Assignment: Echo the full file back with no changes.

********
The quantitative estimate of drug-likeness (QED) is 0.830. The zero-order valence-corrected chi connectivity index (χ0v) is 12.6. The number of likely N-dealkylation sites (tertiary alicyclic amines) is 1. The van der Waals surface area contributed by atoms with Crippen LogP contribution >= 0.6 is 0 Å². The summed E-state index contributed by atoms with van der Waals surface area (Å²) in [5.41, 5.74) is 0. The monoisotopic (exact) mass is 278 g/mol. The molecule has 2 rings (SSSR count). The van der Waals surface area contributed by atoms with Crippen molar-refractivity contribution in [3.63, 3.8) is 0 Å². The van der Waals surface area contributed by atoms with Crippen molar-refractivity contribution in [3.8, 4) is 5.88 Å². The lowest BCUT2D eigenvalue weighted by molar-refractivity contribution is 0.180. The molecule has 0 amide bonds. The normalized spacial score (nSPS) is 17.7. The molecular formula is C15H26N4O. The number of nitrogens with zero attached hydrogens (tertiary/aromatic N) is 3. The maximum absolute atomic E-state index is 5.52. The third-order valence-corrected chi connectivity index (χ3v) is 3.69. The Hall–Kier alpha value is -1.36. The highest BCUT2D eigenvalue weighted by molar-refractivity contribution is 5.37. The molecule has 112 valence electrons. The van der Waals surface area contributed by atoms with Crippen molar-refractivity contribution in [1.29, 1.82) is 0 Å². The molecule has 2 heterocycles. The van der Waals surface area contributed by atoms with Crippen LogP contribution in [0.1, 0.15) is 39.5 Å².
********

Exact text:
The quantitative estimate of drug-likeness (QED) is 0.830. The zero-order valence-corrected chi connectivity index (χ0v) is 12.6. The number of likely N-dealkylation sites (tertiary alicyclic amines) is 1. The van der Waals surface area contributed by atoms with Crippen LogP contribution >= 0.6 is 0 Å². The summed E-state index contributed by atoms with van der Waals surface area (Å²) in [5.41, 5.74) is 0. The monoisotopic (exact) mass is 278 g/mol. The molecule has 2 rings (SSSR count). The van der Waals surface area contributed by atoms with Crippen molar-refractivity contribution in [3.63, 3.8) is 0 Å². The van der Waals surface area contributed by atoms with Crippen molar-refractivity contribution in [3.8, 4) is 5.88 Å². The lowest BCUT2D eigenvalue weighted by molar-refractivity contribution is 0.180. The molecule has 0 amide bonds. The normalized spacial score (nSPS) is 17.7. The molecular formula is C15H26N4O. The number of nitrogens with zero attached hydrogens (tertiary/aromatic N) is 3. The maximum absolute atomic E-state index is 5.52. The third-order valence-corrected chi connectivity index (χ3v) is 3.69. The Hall–Kier alpha value is -1.36. The highest BCUT2D eigenvalue weighted by molar-refractivity contribution is 5.37. The molecule has 112 valence electrons. The van der Waals surface area contributed by atoms with Crippen molar-refractivity contribution in [1.29, 1.82) is 0 Å². The molecule has 2 heterocycles. The van der Waals surface area contributed by atoms with Crippen LogP contribution in [0.1, 0.15) is 39.5 Å².